In Chinese there is no indicator area above, nor room below for occasional descending symbols. The ideographs tend to be very compact and detail dense, but there is significant line spacing to make empty space between lines. Ideographs represent ideas semi-pictorially, and that takes more space than representing the sounds that represent the ideas. English often uses several letters to represent one sound and could be more compact than it is.

 

Bliss, compared to Chinese, makes extravagant use of space to maximize readability. Language books for children do the same and Bliss has no adult literature. In Bliss there is not only a lot of blank space between lines, but a full space is used between each ideograph (Chinese uses 0 space). The BCI convention of using 1/4 sized indicators requires printing in a 25% larger size overall and uses 25% more vertical space to maximize readability for children. Charles Bliss often compared Bliss to Chinese favorably, but never compared his system to Chinese typography.

If Bliss is to be used for practical purposes, other than therapeutic, it will evolve to become more like Chinese. Readers will tolerate less space between ideographs. Although indicators are used above and descenders are used, Bliss needs no line spacing. Chinese has empty space between lines and Bliss has mostly empty space that is occasionally put to good use, so while Bliss uses more vertical space to write in it uses all available space. Original Bliss will use about 225% more space than English or with just smaller spacing between ideographs, 170%. If it were to be compacted like Chinese, 120% might be possible.

So Bliss and Chinese don't save paper. If we evolve into a paperless society, it won't matter. Still, if printed as hard copy, is the "waste" of material a deal breaker? If so, then all diagrammatic languages, including mathematics, should be dispensed with and written in strings of arbitrary (with respect to ideas) letters that merely indicate the sounds a talking head using one of thousands of spoken languages is making. Why write 2+5=7 when you can write "two plus five equals seven" or watch a video of someone saying it? Arithmetic is more compact, but higher math involves diagrams that are not so linear nor compact. The use of space is a price of writing diagrammatically.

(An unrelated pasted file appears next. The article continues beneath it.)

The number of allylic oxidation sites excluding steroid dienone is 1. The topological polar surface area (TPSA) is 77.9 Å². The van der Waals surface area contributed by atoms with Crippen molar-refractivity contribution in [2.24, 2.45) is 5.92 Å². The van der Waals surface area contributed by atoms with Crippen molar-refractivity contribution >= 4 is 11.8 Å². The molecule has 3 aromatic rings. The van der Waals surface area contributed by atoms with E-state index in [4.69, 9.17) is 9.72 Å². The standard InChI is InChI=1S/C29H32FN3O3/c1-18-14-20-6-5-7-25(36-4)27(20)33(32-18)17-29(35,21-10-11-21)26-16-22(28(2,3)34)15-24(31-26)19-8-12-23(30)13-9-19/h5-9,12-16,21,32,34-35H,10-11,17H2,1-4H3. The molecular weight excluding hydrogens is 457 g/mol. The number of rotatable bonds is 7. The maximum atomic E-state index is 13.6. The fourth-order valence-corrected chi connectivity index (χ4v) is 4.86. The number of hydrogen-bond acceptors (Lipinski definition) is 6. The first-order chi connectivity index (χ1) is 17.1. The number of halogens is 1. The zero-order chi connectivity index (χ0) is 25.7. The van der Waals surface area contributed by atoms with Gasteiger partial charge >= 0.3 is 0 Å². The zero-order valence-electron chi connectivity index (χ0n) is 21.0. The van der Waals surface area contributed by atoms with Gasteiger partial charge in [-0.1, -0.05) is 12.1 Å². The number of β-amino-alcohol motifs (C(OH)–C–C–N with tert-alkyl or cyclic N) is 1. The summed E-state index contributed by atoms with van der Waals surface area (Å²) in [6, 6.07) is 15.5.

Bliss is more horizontally compressed than text by about 25% to 50%, but takes about 250% more height, so uses about twice as much space. So if printed on paper in Bliss a 100 page book of text only would be 200 pages of ideographic writing. Bliss is about the same as printing text double spaced, so a term paper printed in Bliss would be equivalent to one printed double spaced, meaning there would be room for notes. Not such a bad thing for scholars, but for general reading, printing in Bliss will use more paper. On a computer screen there is little concern over wasting pixels, but if printed on sheets of gold or paper, a Bliss book will cost more. Compacted but still readable Bliss might use just a little more.

The BCI convention of adding 25% more space to allow for putting indicators on top of indicators and pointers below any descending symbols so as to point up to them if that should ever be desired is excessive for practical purposes. Bliss already has a serious issue wasting paper and wasting 25% more for some rarely used and never needed option is excessive. On screen, maybe not an issue, but printing happens.